Gambia’s President Adama Barrow Saturday warned against electoral violence in the country that nearly slipped into civil war to have him installed as the new leader.
Violence erupted in southern Gambia where there is a strong support for ousted leader, Yahya Jammeh after the UDP, one of the parties supporting Barrow’s unity government won an absolute majority.
A defeated independent candidate in the southwestern city of Brikama has been arrested for assaulting a supporter of his opponent, leaving her seriously injured.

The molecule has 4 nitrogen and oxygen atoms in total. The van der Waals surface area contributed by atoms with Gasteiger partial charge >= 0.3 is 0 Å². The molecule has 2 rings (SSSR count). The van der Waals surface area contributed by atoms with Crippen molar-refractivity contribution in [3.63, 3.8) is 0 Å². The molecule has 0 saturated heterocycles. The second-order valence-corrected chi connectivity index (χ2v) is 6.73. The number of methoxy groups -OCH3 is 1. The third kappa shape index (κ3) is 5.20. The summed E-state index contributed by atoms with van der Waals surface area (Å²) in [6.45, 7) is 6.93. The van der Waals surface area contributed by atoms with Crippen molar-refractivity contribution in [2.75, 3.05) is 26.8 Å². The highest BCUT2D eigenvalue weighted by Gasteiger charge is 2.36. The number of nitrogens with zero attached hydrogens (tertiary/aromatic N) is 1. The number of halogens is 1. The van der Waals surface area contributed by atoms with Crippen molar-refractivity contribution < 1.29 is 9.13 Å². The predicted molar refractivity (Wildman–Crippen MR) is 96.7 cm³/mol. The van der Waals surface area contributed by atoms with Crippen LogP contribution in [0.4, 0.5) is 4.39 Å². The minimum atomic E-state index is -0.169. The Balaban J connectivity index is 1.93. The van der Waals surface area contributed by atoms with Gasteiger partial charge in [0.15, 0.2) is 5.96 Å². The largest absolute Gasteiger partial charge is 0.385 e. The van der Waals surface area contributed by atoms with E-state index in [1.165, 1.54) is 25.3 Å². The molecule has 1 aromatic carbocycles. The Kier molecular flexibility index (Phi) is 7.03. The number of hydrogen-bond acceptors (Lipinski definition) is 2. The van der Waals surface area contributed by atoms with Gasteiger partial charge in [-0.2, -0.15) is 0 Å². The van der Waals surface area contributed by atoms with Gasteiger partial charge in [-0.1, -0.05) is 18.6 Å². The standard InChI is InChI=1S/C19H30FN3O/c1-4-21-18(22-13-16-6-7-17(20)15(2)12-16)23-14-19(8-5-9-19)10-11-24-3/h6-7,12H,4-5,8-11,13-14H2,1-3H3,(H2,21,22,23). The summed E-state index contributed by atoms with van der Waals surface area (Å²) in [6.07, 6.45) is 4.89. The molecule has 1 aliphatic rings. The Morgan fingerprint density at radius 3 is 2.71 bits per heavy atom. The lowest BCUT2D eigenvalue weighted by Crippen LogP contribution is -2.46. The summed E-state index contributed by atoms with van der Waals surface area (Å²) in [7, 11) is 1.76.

Police have reinforced troops in the Fonis, the region where former President Jammeh is from after several clashes between APRC and UDP supporters were reported.
The mostly soft-spoken Barrow vowed to have those involved in post-electoral violence prosecuted. He called for all Gambians to work towards developing the impoverished nation, which received more than $80 million from the EU to help jumpstart its economy.
Thursday’s parliamentary polls were the first major vote since Jammeh fled to Equatorial Guinea. West African troops were poised to have him flushed out of power after he refused to cede power to Barrow.
The turmoil displaced some 150,000 people and ignited a humanitarian crisis across the northern border with more than 75,000 fleeing to escape a possible battle for power in the island capital, Banjul.